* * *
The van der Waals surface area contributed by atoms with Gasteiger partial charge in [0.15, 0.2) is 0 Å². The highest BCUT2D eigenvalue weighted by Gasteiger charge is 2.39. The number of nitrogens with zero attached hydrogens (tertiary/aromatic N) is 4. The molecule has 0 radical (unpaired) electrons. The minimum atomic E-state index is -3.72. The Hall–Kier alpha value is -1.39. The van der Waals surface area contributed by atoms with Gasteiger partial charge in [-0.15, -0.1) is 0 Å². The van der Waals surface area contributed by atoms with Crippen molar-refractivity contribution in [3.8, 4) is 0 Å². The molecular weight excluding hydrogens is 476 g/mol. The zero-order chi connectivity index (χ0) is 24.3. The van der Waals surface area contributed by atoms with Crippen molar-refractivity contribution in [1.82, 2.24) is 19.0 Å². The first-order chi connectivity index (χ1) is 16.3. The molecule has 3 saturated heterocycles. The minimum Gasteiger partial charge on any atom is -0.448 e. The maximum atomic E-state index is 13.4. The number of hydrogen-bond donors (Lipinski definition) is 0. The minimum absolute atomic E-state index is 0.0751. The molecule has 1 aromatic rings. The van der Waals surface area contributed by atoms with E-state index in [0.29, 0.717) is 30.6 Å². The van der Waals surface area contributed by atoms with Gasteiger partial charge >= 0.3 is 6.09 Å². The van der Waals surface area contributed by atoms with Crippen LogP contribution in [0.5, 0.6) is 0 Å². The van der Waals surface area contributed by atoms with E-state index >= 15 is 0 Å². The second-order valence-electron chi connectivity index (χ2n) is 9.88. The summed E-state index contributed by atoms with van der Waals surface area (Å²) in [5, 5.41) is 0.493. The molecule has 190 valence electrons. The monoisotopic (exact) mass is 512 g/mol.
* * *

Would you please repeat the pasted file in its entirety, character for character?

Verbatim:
The van der Waals surface area contributed by atoms with Gasteiger partial charge in [0.15, 0.2) is 0 Å². The highest BCUT2D eigenvalue weighted by Gasteiger charge is 2.39. The number of nitrogens with zero attached hydrogens (tertiary/aromatic N) is 4. The molecule has 0 radical (unpaired) electrons. The minimum atomic E-state index is -3.72. The Hall–Kier alpha value is -1.39. The van der Waals surface area contributed by atoms with Gasteiger partial charge in [-0.15, -0.1) is 0 Å². The van der Waals surface area contributed by atoms with Crippen molar-refractivity contribution in [3.8, 4) is 0 Å². The molecular weight excluding hydrogens is 476 g/mol. The zero-order chi connectivity index (χ0) is 24.3. The van der Waals surface area contributed by atoms with Crippen molar-refractivity contribution in [1.82, 2.24) is 19.0 Å². The first-order chi connectivity index (χ1) is 16.3. The molecule has 3 saturated heterocycles. The minimum Gasteiger partial charge on any atom is -0.448 e. The maximum atomic E-state index is 13.4. The number of hydrogen-bond donors (Lipinski definition) is 0. The minimum absolute atomic E-state index is 0.0751. The molecule has 1 aromatic rings. The van der Waals surface area contributed by atoms with E-state index in [0.29, 0.717) is 30.6 Å². The van der Waals surface area contributed by atoms with Gasteiger partial charge >= 0.3 is 6.09 Å². The van der Waals surface area contributed by atoms with Crippen LogP contribution in [0.5, 0.6) is 0 Å². The van der Waals surface area contributed by atoms with E-state index >= 15 is 0 Å². The second-order valence-electron chi connectivity index (χ2n) is 9.88. The summed E-state index contributed by atoms with van der Waals surface area (Å²) in [5, 5.41) is 0.493. The molecule has 190 valence electrons. The monoisotopic (exact) mass is 512 g/mol.